# Factorial moment

In probability theory, the factorial moment is a mathematical quantity defined as the expectation or average of the falling factorial of a random variable. Factorial moments are useful for studying non-negative integer-valued random variables,[1] and arise in the use of probability-generating functions to derive the moments of discrete random variables. Factorial moments serve as analytic tools in the mathematical field of combinatorics, which is the study of discrete mathematical structures.[2]

## Definition

For a natural number r, the r-th factorial moment of a probability distribution on the real or complex numbers, or, in other words, a random variable X with that probability distribution, is[3]

$\displaystyle{ \operatorname{E}\bigl[(X)_r\bigr] = \operatorname{E}\bigl[ X(X-1)(X-2)\cdots(X-r+1)\bigr], }$

where the E is the expectation (operator) and

$\displaystyle{ (x)_r := \underbrace{x(x-1)(x-2)\cdots(x-r+1)}_{r \text{ factors}} \equiv \frac{x!}{(x-r)!} }$

is the falling factorial, which gives rise to the name, although the notation (x)r varies depending on the mathematical field. [lower-alpha 1] Of course, the definition requires that the expectation is meaningful, which is the case if (X)r ≥ 0 or E[|(X)r|] < ∞.

If X is the number of successes in n trials, and pr is the probability that any r of the n trials are all successes, then[5]

$\displaystyle{ \operatorname{E}\bigl[(X)_r\bigr] = n(n-1)(n-2)\cdots(n-r+1)p_r }$

## Examples

### Poisson distribution

If a random variable X has a Poisson distribution with parameter λ, then the factorial moments of X are

$\displaystyle{ \operatorname{E}\bigl[(X)_r\bigr] =\lambda^r, }$

which are simple in form compared to its moments, which involve Stirling numbers of the second kind.

### Binomial distribution

If a random variable X has a binomial distribution with success probability p[0,1] and number of trials n, then the factorial moments of X are[6]

$\displaystyle{ \operatorname{E}\bigl[(X)_r\bigr] = \binom{n}{r} p^r r! = (n)_r p^r, }$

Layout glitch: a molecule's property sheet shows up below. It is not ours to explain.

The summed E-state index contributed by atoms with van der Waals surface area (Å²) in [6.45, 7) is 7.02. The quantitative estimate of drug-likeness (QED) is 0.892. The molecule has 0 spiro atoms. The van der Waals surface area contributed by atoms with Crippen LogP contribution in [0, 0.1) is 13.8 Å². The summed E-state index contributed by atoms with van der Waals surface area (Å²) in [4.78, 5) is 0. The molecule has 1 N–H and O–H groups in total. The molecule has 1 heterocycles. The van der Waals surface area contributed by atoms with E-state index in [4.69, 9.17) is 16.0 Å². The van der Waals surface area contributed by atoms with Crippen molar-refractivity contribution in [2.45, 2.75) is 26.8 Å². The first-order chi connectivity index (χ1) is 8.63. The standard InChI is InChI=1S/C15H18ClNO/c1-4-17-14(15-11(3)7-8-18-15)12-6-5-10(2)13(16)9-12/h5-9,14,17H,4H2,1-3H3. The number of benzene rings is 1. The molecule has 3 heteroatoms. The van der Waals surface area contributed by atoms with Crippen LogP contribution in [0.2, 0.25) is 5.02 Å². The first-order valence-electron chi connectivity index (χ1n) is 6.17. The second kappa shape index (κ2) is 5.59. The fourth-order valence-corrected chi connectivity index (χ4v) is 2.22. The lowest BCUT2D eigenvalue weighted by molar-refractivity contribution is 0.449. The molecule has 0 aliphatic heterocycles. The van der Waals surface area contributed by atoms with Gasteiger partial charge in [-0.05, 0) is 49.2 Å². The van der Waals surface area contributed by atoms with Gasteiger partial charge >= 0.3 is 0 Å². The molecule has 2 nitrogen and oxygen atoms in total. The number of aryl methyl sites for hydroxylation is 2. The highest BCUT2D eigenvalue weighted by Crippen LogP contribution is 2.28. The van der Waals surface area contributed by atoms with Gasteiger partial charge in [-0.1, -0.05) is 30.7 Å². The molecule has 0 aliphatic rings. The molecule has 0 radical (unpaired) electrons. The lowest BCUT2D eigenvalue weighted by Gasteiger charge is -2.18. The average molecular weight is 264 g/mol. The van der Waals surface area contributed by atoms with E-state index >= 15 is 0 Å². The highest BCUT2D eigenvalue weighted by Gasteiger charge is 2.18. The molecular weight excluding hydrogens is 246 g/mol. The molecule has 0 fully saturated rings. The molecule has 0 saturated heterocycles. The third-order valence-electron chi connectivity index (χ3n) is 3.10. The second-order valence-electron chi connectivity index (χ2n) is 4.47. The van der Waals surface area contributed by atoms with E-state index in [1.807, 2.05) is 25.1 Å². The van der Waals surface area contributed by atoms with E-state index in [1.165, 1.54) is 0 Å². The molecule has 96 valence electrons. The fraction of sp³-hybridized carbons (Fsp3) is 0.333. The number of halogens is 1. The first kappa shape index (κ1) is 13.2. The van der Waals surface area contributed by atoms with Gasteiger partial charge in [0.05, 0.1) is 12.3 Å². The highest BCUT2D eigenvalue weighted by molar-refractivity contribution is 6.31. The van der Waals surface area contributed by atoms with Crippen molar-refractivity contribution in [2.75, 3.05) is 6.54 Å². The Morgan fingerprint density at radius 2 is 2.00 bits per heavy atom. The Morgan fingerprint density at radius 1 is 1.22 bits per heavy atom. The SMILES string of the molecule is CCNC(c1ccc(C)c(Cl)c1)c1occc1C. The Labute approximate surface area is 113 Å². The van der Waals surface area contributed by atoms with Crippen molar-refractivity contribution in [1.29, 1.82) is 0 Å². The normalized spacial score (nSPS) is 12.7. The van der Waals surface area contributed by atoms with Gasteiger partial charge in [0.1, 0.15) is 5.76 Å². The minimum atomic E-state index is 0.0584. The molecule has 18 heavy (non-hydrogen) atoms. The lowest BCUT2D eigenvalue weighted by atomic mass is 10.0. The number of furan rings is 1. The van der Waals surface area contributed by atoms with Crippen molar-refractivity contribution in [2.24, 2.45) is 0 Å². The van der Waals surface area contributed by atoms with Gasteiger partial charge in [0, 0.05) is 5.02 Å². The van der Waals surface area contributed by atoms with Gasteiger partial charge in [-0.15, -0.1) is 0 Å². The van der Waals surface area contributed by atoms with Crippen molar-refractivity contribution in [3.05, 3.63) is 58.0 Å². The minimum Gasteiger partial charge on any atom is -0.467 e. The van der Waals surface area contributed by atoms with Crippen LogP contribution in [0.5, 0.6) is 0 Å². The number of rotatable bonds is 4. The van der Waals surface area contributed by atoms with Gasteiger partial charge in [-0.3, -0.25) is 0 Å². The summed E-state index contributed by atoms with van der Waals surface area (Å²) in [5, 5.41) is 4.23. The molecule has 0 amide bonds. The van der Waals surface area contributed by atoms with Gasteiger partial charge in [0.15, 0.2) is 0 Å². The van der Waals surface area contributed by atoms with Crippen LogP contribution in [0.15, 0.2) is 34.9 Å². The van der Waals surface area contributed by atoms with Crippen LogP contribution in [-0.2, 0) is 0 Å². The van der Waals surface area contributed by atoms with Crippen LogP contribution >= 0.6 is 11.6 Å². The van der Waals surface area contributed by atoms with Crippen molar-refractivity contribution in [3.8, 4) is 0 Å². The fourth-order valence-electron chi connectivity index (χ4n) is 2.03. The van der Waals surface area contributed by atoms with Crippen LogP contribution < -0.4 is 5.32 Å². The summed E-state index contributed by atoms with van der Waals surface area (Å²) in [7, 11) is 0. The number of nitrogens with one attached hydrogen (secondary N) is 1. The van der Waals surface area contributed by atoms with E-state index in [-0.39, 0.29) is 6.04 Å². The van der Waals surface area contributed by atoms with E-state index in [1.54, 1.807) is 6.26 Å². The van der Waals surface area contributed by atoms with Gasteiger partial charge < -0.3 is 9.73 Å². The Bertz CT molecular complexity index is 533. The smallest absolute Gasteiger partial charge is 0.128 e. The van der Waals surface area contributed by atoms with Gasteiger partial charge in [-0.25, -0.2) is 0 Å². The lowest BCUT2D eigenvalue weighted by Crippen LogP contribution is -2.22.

where by convention, $\displaystyle{ \textstyle{\binom{n}{r}} }$ and $\displaystyle{ (n)_r }$ are understood to be zero if r > n.

### Hypergeometric distribution

If a random variable X has a hypergeometric distribution with population size N, number of success states K ∈ {0,...,N} in the population, and draws n ∈ {0,...,N}, then the factorial moments of X are [6]

$\displaystyle{ \operatorname{E}\bigl[(X)_r\bigr] = \frac{\binom{K}{r}\binom{n}{r}r!}{\binom{N}{r}} = \frac{(K)_r (n)_r}{(N)_r}. }$

### Beta-binomial distribution

If a random variable X has a beta-binomial distribution with parameters α > 0, β > 0, and number of trials n, then the factorial moments of X are

$\displaystyle{ \operatorname{E}\bigl[(X)_r\bigr] = \binom{n}{r}\frac{B(\alpha+r,\beta)r!}{B(\alpha,\beta)} = (n)_r \frac{B(\alpha+r,\beta)}{B(\alpha,\beta)} }$

## Calculation of moments

The rth raw moment of a random variable X can be expressed in terms of its factorial moments by the formula

$\displaystyle{ \operatorname{E}[X^r] = \sum_{j=0}^r \left\{ {r \atop j} \right\} \operatorname{E}[(X)_j], }$

where the curly braces denote Stirling numbers of the second kind.

## Notes

1. The Pochhammer symbol (x)r is used especially in the theory of special functions, to denote the falling factorial x(x - 1)(x - 2) ... (x - r + 1);.[4] whereas the present notation is used more often in combinatorics.

## References

1. D. J. Daley and D. Vere-Jones. An introduction to the theory of point processes. Vol. I. Probability and its Applications (New York). Springer, New York, second edition, 2003
2. Riordan, John (1958). Introduction to Combinatorial Analysis. Dover.
3. Riordan, John (1958). Introduction to Combinatorial Analysis. Dover. pp. 30.
4. NIST Digital Library of Mathematical Functions. Retrieved 9 November 2013.
5. P.V.Krishna Iyer. "A Theorem on Factorial Moments and its Applications". Annals of Mathematical Statistics Vol. 29 (1958). Pages 254-261.
6. Potts, RB (1953). "Note on the factorial moments of standard distributions". Australian Journal of Physics (CSIRO) 6 (4): 498–499. doi:10.1071/ph530498.